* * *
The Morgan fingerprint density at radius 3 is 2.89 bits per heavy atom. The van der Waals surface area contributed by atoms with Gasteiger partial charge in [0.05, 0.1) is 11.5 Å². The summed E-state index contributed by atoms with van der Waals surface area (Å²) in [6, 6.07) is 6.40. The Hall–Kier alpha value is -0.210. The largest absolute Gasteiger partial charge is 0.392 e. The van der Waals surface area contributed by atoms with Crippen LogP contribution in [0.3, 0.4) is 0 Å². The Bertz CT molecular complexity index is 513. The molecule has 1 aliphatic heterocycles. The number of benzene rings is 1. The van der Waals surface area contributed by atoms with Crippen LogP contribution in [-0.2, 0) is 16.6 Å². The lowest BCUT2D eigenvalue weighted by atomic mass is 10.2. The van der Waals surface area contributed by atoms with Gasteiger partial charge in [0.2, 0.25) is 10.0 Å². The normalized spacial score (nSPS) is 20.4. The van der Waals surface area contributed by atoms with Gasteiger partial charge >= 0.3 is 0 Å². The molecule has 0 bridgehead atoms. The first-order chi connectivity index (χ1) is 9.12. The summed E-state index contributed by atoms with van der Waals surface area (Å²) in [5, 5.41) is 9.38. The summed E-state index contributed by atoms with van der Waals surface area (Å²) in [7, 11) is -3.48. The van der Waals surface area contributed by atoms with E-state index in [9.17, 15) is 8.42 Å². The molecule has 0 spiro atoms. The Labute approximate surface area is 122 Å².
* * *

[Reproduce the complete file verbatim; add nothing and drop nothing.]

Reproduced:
The Morgan fingerprint density at radius 3 is 2.89 bits per heavy atom. The van der Waals surface area contributed by atoms with Gasteiger partial charge in [0.05, 0.1) is 11.5 Å². The summed E-state index contributed by atoms with van der Waals surface area (Å²) in [6, 6.07) is 6.40. The Hall–Kier alpha value is -0.210. The largest absolute Gasteiger partial charge is 0.392 e. The van der Waals surface area contributed by atoms with Crippen LogP contribution in [0.3, 0.4) is 0 Å². The Bertz CT molecular complexity index is 513. The molecule has 1 aliphatic heterocycles. The number of benzene rings is 1. The van der Waals surface area contributed by atoms with Crippen LogP contribution in [-0.2, 0) is 16.6 Å². The lowest BCUT2D eigenvalue weighted by atomic mass is 10.2. The van der Waals surface area contributed by atoms with Gasteiger partial charge in [0.2, 0.25) is 10.0 Å². The normalized spacial score (nSPS) is 20.4. The van der Waals surface area contributed by atoms with Gasteiger partial charge >= 0.3 is 0 Å². The molecule has 0 bridgehead atoms. The first-order chi connectivity index (χ1) is 9.12. The summed E-state index contributed by atoms with van der Waals surface area (Å²) in [5, 5.41) is 9.38. The summed E-state index contributed by atoms with van der Waals surface area (Å²) in [7, 11) is -3.48. The van der Waals surface area contributed by atoms with E-state index in [9.17, 15) is 8.42 Å². The molecule has 0 spiro atoms. The Labute approximate surface area is 122 Å².